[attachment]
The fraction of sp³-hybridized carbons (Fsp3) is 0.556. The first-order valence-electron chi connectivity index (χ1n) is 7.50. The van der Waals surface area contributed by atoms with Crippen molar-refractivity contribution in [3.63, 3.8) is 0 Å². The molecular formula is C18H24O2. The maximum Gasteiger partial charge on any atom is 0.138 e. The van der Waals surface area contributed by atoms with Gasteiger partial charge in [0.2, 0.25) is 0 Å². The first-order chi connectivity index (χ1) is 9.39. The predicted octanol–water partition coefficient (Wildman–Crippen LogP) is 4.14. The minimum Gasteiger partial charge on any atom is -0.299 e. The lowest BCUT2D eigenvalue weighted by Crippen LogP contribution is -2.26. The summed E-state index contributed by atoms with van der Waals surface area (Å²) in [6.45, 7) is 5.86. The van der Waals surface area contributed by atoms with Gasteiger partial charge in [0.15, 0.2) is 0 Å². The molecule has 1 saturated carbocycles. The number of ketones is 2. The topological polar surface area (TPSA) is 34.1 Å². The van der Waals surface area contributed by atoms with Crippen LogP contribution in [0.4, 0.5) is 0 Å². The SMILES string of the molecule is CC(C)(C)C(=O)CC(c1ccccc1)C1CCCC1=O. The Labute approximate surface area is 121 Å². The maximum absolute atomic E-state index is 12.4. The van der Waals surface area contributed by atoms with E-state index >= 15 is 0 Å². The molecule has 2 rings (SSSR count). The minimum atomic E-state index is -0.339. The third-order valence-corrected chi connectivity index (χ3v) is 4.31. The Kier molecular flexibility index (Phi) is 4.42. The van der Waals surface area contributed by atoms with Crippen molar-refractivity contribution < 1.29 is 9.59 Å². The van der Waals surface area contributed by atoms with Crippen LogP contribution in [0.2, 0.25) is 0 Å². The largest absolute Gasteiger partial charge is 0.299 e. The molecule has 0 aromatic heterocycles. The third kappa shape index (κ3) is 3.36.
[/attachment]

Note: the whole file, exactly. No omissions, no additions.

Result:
The fraction of sp³-hybridized carbons (Fsp3) is 0.556. The first-order valence-electron chi connectivity index (χ1n) is 7.50. The van der Waals surface area contributed by atoms with Crippen molar-refractivity contribution in [3.63, 3.8) is 0 Å². The molecular formula is C18H24O2. The maximum Gasteiger partial charge on any atom is 0.138 e. The van der Waals surface area contributed by atoms with Gasteiger partial charge in [0.2, 0.25) is 0 Å². The first-order chi connectivity index (χ1) is 9.39. The predicted octanol–water partition coefficient (Wildman–Crippen LogP) is 4.14. The minimum Gasteiger partial charge on any atom is -0.299 e. The lowest BCUT2D eigenvalue weighted by Crippen LogP contribution is -2.26. The summed E-state index contributed by atoms with van der Waals surface area (Å²) in [6.45, 7) is 5.86. The van der Waals surface area contributed by atoms with Gasteiger partial charge in [0.15, 0.2) is 0 Å². The molecule has 1 saturated carbocycles. The number of ketones is 2. The topological polar surface area (TPSA) is 34.1 Å². The van der Waals surface area contributed by atoms with Crippen LogP contribution in [0.4, 0.5) is 0 Å². The SMILES string of the molecule is CC(C)(C)C(=O)CC(c1ccccc1)C1CCCC1=O. The Labute approximate surface area is 121 Å². The maximum absolute atomic E-state index is 12.4. The van der Waals surface area contributed by atoms with E-state index >= 15 is 0 Å². The molecule has 2 rings (SSSR count). The minimum atomic E-state index is -0.339. The third-order valence-corrected chi connectivity index (χ3v) is 4.31. The Kier molecular flexibility index (Phi) is 4.42. The van der Waals surface area contributed by atoms with Crippen molar-refractivity contribution < 1.29 is 9.59 Å². The van der Waals surface area contributed by atoms with Crippen LogP contribution in [0.2, 0.25) is 0 Å². The largest absolute Gasteiger partial charge is 0.299 e. The molecule has 0 aromatic heterocycles. The third kappa shape index (κ3) is 3.36.